Captain Ferguson's School for Balloon Warfare Wants to Get High
Captain Ferguson's School for Balloon Warfare at 59E59 Theaters is full of hot air. Deliberately. Playwright Isaac Rathbone has chanced upon a historical curiosity—one man's passion for the military application of hydrogen balloons in World War I—and fashioned it into blithe tragedy.
Somehow or other, Rathbone discovered the biography of Captain Charles deForest Chandler, the first man to ever fire a machine gun from an aircraft and the U.S.'s chief of the Balloon Division from 1917 to 1918. Chandler survived the war intact, commanding a balloon post as late as 1920, and balloons persist as a martial tool.
But that's apparently too cheerful a story for Rathbone, who devises a gloomier end for his hero and treats soldierly ballooning as a quixotic failure. He refashions Chandler as Captain Thomas Morton Ferguson, played by David Nelson, a skinny actor with a moustache so lush it threatens to upset his balance.
Under Philip Emeot's direction, Ferguson proposes to treat the audience as recruits at Omaha's Army Balloon School circa 1916. He tells this eager corps (many of whom look too old, fat, sleepy, or female to pass muster) that we will soon join in "the greatest military invention since gunpowder: large hydrogen-balloons manned by soldiers hanging from wicker baskets." These rickety and inefficient aircraft each took more than 100 men to equip and pilot. How those Germans must have quaked in their marching boots.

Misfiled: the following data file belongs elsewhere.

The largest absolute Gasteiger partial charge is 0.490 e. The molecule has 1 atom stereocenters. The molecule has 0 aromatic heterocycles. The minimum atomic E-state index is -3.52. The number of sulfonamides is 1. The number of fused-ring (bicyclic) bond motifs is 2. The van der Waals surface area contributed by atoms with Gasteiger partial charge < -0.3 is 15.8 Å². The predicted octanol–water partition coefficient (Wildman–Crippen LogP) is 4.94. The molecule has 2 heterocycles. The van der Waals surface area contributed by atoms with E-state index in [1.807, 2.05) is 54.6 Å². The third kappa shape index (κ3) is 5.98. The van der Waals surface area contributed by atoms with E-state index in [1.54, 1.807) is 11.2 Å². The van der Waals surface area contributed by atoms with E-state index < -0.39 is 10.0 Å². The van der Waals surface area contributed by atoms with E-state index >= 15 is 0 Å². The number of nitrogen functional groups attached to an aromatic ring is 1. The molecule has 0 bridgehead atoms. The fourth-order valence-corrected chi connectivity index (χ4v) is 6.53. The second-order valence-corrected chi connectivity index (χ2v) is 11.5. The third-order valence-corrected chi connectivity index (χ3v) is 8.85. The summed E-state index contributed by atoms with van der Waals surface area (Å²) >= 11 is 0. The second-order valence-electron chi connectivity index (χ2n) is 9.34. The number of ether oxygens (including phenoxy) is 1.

Nelson and Rathbone are at their best in these speeches designed to rally the troops, and somewhat less effective in short scenes in which Ferguson is questioned by a trio of shadowy generals seen as projections. When the generals finally approve the use of balloons for surveillance (they're not as keen on Ferguson's plans to weaponize them), the play heads to the fields of France, where morale dips as casualties climb.
Throughout the somewhat overwritten script, Ferguson, who has a talent for self-aggrandizement, compares himself to Sisyphus, Prometheus, and Pandora. But Rathbone has a different Greek analogue in mind: Icarus. Hydrogen balloons only achieved altitudes of 500 feet. But for Ferguson, as Rathbone has it, that was far too close to the sun.
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